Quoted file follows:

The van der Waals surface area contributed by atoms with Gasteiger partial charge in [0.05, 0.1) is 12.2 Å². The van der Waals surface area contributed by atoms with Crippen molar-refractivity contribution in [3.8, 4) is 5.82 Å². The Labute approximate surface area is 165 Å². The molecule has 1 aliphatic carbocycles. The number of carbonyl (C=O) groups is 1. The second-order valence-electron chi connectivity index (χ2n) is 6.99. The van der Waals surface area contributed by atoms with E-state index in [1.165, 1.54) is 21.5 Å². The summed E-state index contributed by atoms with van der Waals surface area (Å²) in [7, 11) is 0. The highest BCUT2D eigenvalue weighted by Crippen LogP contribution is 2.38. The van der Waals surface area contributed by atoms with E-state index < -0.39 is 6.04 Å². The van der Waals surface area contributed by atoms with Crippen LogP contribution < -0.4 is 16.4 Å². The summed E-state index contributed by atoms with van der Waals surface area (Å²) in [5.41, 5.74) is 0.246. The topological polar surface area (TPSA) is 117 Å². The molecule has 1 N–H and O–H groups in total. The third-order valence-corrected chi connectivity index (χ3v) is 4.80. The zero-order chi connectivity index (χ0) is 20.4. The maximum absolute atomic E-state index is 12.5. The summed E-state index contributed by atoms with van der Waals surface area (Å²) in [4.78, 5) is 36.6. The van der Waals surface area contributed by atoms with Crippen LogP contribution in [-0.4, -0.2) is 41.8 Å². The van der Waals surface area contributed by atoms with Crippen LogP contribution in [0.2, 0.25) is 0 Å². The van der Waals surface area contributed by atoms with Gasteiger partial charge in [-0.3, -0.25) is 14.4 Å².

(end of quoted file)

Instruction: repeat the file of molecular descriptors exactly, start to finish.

The van der Waals surface area contributed by atoms with Gasteiger partial charge in [0.05, 0.1) is 12.2 Å². The van der Waals surface area contributed by atoms with Crippen molar-refractivity contribution in [3.8, 4) is 5.82 Å². The Labute approximate surface area is 165 Å². The molecule has 1 aliphatic carbocycles. The number of carbonyl (C=O) groups is 1. The second-order valence-electron chi connectivity index (χ2n) is 6.99. The van der Waals surface area contributed by atoms with E-state index in [1.165, 1.54) is 21.5 Å². The summed E-state index contributed by atoms with van der Waals surface area (Å²) in [7, 11) is 0. The highest BCUT2D eigenvalue weighted by Crippen LogP contribution is 2.38. The van der Waals surface area contributed by atoms with E-state index < -0.39 is 6.04 Å². The van der Waals surface area contributed by atoms with Crippen LogP contribution < -0.4 is 16.4 Å². The summed E-state index contributed by atoms with van der Waals surface area (Å²) in [5.41, 5.74) is 0.246. The topological polar surface area (TPSA) is 117 Å². The molecule has 1 N–H and O–H groups in total. The third-order valence-corrected chi connectivity index (χ3v) is 4.80. The zero-order chi connectivity index (χ0) is 20.4. The maximum absolute atomic E-state index is 12.5. The summed E-state index contributed by atoms with van der Waals surface area (Å²) in [4.78, 5) is 36.6. The van der Waals surface area contributed by atoms with Crippen LogP contribution in [-0.4, -0.2) is 41.8 Å². The van der Waals surface area contributed by atoms with Crippen LogP contribution in [0.2, 0.25) is 0 Å². The van der Waals surface area contributed by atoms with Gasteiger partial charge in [-0.3, -0.25) is 14.4 Å².